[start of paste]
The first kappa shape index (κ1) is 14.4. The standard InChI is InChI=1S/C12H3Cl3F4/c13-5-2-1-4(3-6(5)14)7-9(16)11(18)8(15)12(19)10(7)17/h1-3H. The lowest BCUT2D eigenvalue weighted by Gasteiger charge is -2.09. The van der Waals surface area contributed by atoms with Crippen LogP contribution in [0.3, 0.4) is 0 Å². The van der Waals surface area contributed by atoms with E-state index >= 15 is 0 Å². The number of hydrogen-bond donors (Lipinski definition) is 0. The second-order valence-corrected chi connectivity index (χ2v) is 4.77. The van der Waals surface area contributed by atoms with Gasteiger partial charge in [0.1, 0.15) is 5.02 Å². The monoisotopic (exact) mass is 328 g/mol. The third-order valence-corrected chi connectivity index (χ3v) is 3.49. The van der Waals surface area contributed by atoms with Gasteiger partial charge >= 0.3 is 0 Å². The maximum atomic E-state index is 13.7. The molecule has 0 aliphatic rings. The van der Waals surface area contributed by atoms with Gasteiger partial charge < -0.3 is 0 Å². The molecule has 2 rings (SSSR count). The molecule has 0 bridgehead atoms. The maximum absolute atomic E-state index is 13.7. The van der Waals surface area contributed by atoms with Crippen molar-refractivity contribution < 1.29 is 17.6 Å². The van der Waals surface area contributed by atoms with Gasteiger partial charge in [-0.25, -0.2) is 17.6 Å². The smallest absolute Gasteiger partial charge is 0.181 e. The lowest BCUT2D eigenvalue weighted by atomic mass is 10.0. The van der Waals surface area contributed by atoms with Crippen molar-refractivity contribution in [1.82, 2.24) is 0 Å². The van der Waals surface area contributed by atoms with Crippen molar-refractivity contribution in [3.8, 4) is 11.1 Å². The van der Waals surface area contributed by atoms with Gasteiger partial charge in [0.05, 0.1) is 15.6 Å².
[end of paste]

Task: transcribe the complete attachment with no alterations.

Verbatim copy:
The first kappa shape index (κ1) is 14.4. The standard InChI is InChI=1S/C12H3Cl3F4/c13-5-2-1-4(3-6(5)14)7-9(16)11(18)8(15)12(19)10(7)17/h1-3H. The lowest BCUT2D eigenvalue weighted by Gasteiger charge is -2.09. The van der Waals surface area contributed by atoms with Crippen LogP contribution in [0.3, 0.4) is 0 Å². The van der Waals surface area contributed by atoms with E-state index >= 15 is 0 Å². The number of hydrogen-bond donors (Lipinski definition) is 0. The second-order valence-corrected chi connectivity index (χ2v) is 4.77. The van der Waals surface area contributed by atoms with Gasteiger partial charge in [0.1, 0.15) is 5.02 Å². The monoisotopic (exact) mass is 328 g/mol. The third-order valence-corrected chi connectivity index (χ3v) is 3.49. The van der Waals surface area contributed by atoms with Gasteiger partial charge >= 0.3 is 0 Å². The maximum atomic E-state index is 13.7. The molecule has 0 aliphatic rings. The van der Waals surface area contributed by atoms with Gasteiger partial charge < -0.3 is 0 Å². The molecule has 2 rings (SSSR count). The molecule has 0 bridgehead atoms. The maximum absolute atomic E-state index is 13.7. The van der Waals surface area contributed by atoms with Crippen molar-refractivity contribution < 1.29 is 17.6 Å². The van der Waals surface area contributed by atoms with Gasteiger partial charge in [-0.25, -0.2) is 17.6 Å². The smallest absolute Gasteiger partial charge is 0.181 e. The lowest BCUT2D eigenvalue weighted by atomic mass is 10.0. The van der Waals surface area contributed by atoms with Crippen molar-refractivity contribution in [1.82, 2.24) is 0 Å². The van der Waals surface area contributed by atoms with Crippen molar-refractivity contribution in [3.8, 4) is 11.1 Å². The van der Waals surface area contributed by atoms with Gasteiger partial charge in [0.05, 0.1) is 15.6 Å².